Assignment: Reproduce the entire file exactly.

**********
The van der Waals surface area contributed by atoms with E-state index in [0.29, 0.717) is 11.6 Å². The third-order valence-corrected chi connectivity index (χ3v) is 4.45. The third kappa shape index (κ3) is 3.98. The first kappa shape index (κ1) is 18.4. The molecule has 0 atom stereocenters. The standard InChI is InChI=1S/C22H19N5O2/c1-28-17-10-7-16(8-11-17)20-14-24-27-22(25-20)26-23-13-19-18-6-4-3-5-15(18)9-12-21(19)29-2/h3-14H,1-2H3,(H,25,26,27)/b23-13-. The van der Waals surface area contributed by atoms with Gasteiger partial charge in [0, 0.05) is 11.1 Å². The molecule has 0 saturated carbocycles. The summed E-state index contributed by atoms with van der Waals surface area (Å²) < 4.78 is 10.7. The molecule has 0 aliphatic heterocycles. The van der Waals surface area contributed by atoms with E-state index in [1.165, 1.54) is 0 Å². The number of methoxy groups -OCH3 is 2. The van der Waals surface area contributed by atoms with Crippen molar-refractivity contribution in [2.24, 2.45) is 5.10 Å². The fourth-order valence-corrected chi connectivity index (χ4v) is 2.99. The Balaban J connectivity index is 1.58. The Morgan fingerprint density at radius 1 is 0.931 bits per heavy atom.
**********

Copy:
The van der Waals surface area contributed by atoms with E-state index in [0.29, 0.717) is 11.6 Å². The third-order valence-corrected chi connectivity index (χ3v) is 4.45. The third kappa shape index (κ3) is 3.98. The first kappa shape index (κ1) is 18.4. The molecule has 0 atom stereocenters. The standard InChI is InChI=1S/C22H19N5O2/c1-28-17-10-7-16(8-11-17)20-14-24-27-22(25-20)26-23-13-19-18-6-4-3-5-15(18)9-12-21(19)29-2/h3-14H,1-2H3,(H,25,26,27)/b23-13-. The van der Waals surface area contributed by atoms with Gasteiger partial charge in [0, 0.05) is 11.1 Å². The molecule has 0 saturated carbocycles. The summed E-state index contributed by atoms with van der Waals surface area (Å²) < 4.78 is 10.7. The molecule has 0 aliphatic heterocycles. The van der Waals surface area contributed by atoms with E-state index in [1.165, 1.54) is 0 Å². The number of methoxy groups -OCH3 is 2. The van der Waals surface area contributed by atoms with Crippen molar-refractivity contribution in [2.24, 2.45) is 5.10 Å². The fourth-order valence-corrected chi connectivity index (χ4v) is 2.99. The Balaban J connectivity index is 1.58. The Morgan fingerprint density at radius 1 is 0.931 bits per heavy atom.